Having spent a lot of time on Shakespeare related material over the last four days it made a pleasant change to turn to that other genius of English Literature, Charles Dickens. It was the 150th anniversary of Dickens’ death just over a fortnight ago and, by one of those wonderful coincidences that you couldn’t make up, Eddie Izzard shares the same birth date as Dickens – separated by … 150 years. And the comedian’s discovery of this fact has resulted in a show called Expectations Of Great Expectations which is receiving five live streamed performances in order to support the Make Humanity Great Again project and highlight the plight of UK Theatre at this time.
The piece is still in development as a work in progress and is part audio book reading and part one-person performance. Izzard’s own brother has abridged the novel and compressed it into a 90 minute monologue that comes across with conviction and evident love for the subject matter. In the past Izzard has learned whole shows in various foreign languages, has run back to back charity marathons and taken on international politics not to mention challenging the status quo by being one of the first public figures to openly acknowledge transgender status. In this instance his challenge has been to commit to learning the whole text and he is doing so in chunks that move backwards through the novel. Thus, the show begins as a reading – the sort of method that Dickens used to popularise his novels in his own day. As in the book we are swiftly at the famous scene when the young Pip encounters the escaped convict and the well-known tale of the young orphaned boy who grows up to be a gentleman begins in earnest.
About a third of the way through the book is abandoned and memory takes over. Actually, it transpires that the first section is the most difficult to put across; as a severe dyslexic, there are points at which we can see Izzard having difficulty. He is probably better off memorising than reading aloud and it is certainly the case that the whole piece comes alive as the book is put to one side and Izzard can make direct connection with the audience. In this instance of course that connection is made down the lens of a video camera and I’m sure the performance is a little diminished simply from having no immediate reaction – the sort of thing which in normal circumstances would provide fuel to the performance.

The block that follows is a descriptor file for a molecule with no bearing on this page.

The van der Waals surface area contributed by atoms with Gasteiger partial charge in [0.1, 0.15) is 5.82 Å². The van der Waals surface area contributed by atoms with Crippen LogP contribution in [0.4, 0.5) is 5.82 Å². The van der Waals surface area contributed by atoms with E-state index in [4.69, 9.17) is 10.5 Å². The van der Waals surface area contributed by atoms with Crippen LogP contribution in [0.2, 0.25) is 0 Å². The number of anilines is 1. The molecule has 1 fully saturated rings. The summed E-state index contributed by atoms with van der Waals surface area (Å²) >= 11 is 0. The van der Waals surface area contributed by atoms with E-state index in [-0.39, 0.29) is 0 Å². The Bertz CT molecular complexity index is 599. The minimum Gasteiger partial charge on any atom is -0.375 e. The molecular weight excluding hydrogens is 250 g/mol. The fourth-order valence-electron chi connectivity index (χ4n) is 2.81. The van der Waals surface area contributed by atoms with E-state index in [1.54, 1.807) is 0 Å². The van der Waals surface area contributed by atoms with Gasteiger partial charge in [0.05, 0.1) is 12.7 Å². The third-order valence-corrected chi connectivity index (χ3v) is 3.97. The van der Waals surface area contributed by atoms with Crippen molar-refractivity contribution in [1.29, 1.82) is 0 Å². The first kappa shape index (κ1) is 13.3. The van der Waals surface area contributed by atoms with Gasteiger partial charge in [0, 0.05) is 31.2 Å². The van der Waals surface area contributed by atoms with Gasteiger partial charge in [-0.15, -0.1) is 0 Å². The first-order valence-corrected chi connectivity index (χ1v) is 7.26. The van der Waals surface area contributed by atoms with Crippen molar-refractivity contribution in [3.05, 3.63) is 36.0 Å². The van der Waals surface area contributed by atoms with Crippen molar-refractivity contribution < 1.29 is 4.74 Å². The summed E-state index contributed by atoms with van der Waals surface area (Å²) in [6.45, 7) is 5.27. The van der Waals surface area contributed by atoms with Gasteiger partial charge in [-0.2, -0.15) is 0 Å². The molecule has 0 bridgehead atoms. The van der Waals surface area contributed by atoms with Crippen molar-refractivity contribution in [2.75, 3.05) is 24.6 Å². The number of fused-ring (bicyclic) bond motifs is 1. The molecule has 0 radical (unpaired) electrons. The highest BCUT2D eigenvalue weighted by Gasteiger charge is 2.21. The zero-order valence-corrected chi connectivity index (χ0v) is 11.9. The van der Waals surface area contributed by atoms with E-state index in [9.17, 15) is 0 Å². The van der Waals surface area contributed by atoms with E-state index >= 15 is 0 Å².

The element of whimsy often found in Dickens is captured well and Izzard makes a memorable fist of iconic characters such as Estella, Joe Gargery and Magwitch. His reading/performance of the Miss Havisham scenes is particularly effective. Inevitably some of the personalities have hit the cutting room floor and others are introduced for moments of colour and then dropped – mind you Dickens was not exactly backward at doing the same. The pacing of events retains interest and all the memorable moments of the narrative are intact. As Izzard explains at the start it took David Lean two hours to tell the story in the most famous film version so getting it down to an even shorter time frame is no mean feat.
There is one level of regret in that we get to see nothing of Izzard’s phenomenal improvisational skills and celebrated digressions from the main theme; rather he religiously sticks to his textual guns. For the first fifteen minutes or so I kept expecting him to break out of the restriction he had imposed upon himself but perhaps remaining true to the text is another part of the challenge.
If you’re intrigued by the concept but cannot make one of the remaining two shows you might be interested to know that Izzard has also made a 20+ hours audio recording of the whole Dickens text which will be available from Audible in the next couple of days (click here). He never makes things easy for himself, does he?
Expectations Of Great Expectations is performed live via Komedia, Brighton but only for the next couple of days. Click here
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